Capsule Art Reviews: "Dana Frankfort: Pictures," "Jonathan Marshall — Doubled Vision," "Ron Hoover — A Retrospective: 1972-2006," "Wishing Well for Houston"
"Dana Frankfort: Pictures" Deftly skirting the edge of obnoxiousness, Dana Frankfort's paintings at Inman Gallery are brashly beautiful. Day-Glo orange has to be one of the toughest colors to use, unless you're painting a traffic cone or creating an homage to '60s psychedelia. But Frankfort skillfully and sparingly employs a range of luridly fluorescent hues in gorgeously brushy paintings. Loosely printed capital letters spelling out simple words like "LIFE," "NUTS" and "PEOPLE" become points of departure for Frankfort's paintings. The letters and words are overlaid and obscured with frantically brushed areas of color. The text keeps things off-kilter, imparting an edginess to indulgently painterly wallows in color. Through March 6. 3901 Main, 713-526-7800. — KK
"Jonathan Marshall — Doubled Vision" A warm welcome to new gallery Art Palace! Previously based in Austin, the gallery recently relocated to Houston because its reputation had outgrown central Texas. The debut show, "Doubled Vision," is an impressive start for the new kids on the Inman/CTRL Gallery block. Jonathan Marshall's 2001: A Space Odyssey-inspired work finds the right balance of serious introspection, pop-cultural worship and tongue-in-cheek parody. A delightfully psychedelic half-hour video, Quest for Sight, supplies a context for the pieces on display, although one isn't necessary to enjoy the work, which includes painting, drawing, sculpture, photography and mixed media. The "story" involves three male characters connected through two identical teleportation tents (one in the mountains and one on a beach). All three men are on a quest for something, but what is it? One man tattoos another man — a bone on one leg and the Voyager I spacecraft on the other, an homage to Kubrick's famous primitive/futurist juxtaposition. Taken with the video, the objects in the room resonate louder as characters in themselves, artworks that are part of a larger one, and that may be possessed of dangerous powers. Through March 6. 3913 Main, 281-501-2964. — TS
"Ron Hoover — A Retrospective: 1972-2006" The Art Car Museum is to be commended for this exhibit, which traces the career of one of Texas's most uncompromising artists. Ron Hoover died in 2008, leaving a body of work that ranged from abstract to pop, and exuded a dark, almost obsessive distrust of authority and the status quo. Many of Hoover's works utilized a pointillist technique of vertical dashes, so the paintings' subjects become more fully visible when viewed from a distance. There's often a limited color spectrum, creating a hazy, mysterious aura that perfectly complements Hoover's often political-themed narratives. Plant Manager (1990) is a good example of this. The gray-toned painting depicts a man wearing a hardhat with smokestacks in the background. It's apocalyptic in its smoky, ashy, acid-rain rendering of industrial excess, but the main subject wears a self-satisfied grin that emphasizes Hoover's contempt for big industry and government. At times, this exhibit can feel a bit overwrought in its politics, but that was Ron Hoover. It's skillful, passionate stuff that suits its environment. Through March 5. 140 Heights, 713-861-5526. — TS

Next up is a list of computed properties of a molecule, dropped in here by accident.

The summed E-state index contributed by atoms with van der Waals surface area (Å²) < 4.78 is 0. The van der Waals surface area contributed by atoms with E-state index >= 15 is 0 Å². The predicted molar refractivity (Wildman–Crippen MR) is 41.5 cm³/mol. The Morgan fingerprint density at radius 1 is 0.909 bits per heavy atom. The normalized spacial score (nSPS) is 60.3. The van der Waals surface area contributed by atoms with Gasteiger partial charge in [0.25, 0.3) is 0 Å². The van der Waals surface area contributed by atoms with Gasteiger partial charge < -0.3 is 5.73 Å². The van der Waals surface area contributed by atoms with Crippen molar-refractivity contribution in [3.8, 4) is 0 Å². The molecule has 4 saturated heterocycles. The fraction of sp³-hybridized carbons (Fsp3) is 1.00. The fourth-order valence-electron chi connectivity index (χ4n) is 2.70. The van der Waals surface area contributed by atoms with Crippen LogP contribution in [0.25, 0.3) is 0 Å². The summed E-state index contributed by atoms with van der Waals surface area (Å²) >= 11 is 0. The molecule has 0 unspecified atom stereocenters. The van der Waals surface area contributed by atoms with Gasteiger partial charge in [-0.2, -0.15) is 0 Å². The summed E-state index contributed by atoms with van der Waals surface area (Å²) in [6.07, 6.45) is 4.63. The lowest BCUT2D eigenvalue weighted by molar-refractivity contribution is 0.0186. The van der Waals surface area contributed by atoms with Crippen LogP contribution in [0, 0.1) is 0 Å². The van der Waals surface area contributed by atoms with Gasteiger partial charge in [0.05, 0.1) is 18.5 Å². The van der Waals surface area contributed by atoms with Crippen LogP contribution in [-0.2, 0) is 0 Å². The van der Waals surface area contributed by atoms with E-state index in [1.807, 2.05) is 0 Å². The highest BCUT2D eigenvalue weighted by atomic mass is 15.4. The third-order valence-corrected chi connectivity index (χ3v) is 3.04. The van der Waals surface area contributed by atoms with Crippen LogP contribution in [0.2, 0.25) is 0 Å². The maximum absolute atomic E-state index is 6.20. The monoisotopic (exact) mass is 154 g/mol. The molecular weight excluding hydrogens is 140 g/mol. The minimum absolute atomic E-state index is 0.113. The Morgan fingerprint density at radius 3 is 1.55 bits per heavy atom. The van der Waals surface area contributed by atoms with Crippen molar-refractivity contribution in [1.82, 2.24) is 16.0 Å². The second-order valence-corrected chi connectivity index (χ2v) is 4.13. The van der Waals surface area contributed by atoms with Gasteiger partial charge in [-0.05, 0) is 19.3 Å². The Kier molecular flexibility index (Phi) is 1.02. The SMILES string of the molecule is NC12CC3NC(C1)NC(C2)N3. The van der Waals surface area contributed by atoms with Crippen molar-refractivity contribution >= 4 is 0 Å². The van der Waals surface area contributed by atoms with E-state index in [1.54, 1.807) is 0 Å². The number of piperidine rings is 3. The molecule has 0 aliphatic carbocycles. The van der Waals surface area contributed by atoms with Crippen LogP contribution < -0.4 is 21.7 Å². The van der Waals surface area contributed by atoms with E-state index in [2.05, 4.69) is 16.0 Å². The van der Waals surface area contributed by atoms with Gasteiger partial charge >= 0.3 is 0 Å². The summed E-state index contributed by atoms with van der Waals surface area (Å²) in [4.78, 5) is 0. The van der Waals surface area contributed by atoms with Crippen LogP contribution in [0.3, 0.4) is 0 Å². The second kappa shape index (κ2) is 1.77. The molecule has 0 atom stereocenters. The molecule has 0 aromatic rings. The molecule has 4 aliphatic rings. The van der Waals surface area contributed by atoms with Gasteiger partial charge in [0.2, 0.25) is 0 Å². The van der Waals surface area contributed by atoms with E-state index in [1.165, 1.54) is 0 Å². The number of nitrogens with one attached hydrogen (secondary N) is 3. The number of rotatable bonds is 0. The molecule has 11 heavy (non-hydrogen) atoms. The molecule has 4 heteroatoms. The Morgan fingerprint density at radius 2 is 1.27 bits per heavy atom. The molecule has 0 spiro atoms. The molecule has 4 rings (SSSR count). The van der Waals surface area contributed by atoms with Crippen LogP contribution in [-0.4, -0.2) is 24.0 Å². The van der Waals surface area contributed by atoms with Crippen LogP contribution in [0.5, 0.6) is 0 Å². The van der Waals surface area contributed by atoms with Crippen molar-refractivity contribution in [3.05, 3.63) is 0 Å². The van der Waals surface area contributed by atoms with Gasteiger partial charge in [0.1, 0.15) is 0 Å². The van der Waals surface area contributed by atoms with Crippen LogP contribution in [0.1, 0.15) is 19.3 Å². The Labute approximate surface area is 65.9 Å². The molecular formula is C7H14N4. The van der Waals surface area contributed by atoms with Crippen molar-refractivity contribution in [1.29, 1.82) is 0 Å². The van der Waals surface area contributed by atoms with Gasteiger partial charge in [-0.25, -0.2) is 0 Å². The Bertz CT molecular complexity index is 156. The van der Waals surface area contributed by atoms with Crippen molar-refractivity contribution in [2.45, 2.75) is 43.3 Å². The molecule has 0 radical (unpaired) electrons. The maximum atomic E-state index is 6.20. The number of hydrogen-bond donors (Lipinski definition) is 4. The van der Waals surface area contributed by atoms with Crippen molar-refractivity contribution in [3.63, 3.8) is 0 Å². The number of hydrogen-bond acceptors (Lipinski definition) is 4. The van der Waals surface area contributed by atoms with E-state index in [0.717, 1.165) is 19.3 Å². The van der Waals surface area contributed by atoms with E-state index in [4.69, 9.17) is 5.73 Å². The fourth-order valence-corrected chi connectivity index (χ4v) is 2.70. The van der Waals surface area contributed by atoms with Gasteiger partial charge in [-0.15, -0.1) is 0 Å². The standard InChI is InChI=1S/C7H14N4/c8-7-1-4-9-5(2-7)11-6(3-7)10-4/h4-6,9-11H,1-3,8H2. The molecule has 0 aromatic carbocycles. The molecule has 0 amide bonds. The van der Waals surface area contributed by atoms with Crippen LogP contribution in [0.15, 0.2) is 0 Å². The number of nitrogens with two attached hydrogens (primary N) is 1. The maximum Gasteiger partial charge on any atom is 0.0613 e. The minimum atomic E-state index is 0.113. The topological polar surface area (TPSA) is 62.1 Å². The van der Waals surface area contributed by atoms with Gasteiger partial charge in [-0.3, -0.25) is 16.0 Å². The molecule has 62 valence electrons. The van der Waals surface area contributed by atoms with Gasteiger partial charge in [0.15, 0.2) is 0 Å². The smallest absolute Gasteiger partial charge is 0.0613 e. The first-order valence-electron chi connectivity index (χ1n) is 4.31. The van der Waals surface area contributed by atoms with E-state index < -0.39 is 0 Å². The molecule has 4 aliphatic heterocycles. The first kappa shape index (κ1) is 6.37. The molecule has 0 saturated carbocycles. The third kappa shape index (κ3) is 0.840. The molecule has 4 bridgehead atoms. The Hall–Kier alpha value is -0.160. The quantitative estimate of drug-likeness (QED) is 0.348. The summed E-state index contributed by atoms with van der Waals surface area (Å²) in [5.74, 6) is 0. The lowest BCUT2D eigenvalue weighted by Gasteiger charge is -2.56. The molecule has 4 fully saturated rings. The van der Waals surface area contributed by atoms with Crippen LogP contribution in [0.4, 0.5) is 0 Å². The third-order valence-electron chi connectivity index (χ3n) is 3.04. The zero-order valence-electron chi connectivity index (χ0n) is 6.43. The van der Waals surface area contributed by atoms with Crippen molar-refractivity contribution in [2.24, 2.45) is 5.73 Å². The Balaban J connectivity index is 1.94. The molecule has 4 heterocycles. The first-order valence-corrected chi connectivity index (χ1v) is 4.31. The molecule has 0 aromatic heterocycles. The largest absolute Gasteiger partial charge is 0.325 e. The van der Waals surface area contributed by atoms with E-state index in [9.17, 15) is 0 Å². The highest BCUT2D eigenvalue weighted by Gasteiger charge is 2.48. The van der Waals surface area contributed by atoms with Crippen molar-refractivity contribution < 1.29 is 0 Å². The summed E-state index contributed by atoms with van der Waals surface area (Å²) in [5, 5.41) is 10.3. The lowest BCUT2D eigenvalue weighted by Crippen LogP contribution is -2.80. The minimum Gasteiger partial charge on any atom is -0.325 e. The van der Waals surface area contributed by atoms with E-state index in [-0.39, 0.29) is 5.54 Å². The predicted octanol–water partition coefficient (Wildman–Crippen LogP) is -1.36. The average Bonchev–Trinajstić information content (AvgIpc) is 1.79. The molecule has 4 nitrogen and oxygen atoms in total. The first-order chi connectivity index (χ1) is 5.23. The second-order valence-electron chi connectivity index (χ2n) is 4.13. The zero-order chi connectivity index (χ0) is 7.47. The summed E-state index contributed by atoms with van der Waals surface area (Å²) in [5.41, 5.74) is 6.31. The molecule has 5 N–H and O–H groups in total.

"Wishing Well for Houston" This collaborative project by Heath Hayner, Aram Nagle and Brian Piana is an interactive sculpture that depicts the disparities in income within the city of Houston. The sprawling white structure takes over almost the entire main room at the Art League, where visitors are encouraged to toss coins into it. The piece, which is in the shape of Harris County, is broken up into zones of different heights depending on the area's average median per-capita income. Not surprisingly, River Oaks and Memorial rise like skyscrapers over the low, flat areas of north and southeast Houston and the slightly taller middle-class zones. For an aural effect, each section contains metal chimes that ring when a coin makes contact — low tones for poor; high tones for rich. It's a fun and interesting way to learn about our city's uneven distribution of wealth. Cha-ching! Through February 26. Art League Houston, 1953 Montrose, 713-523-9530.— TS
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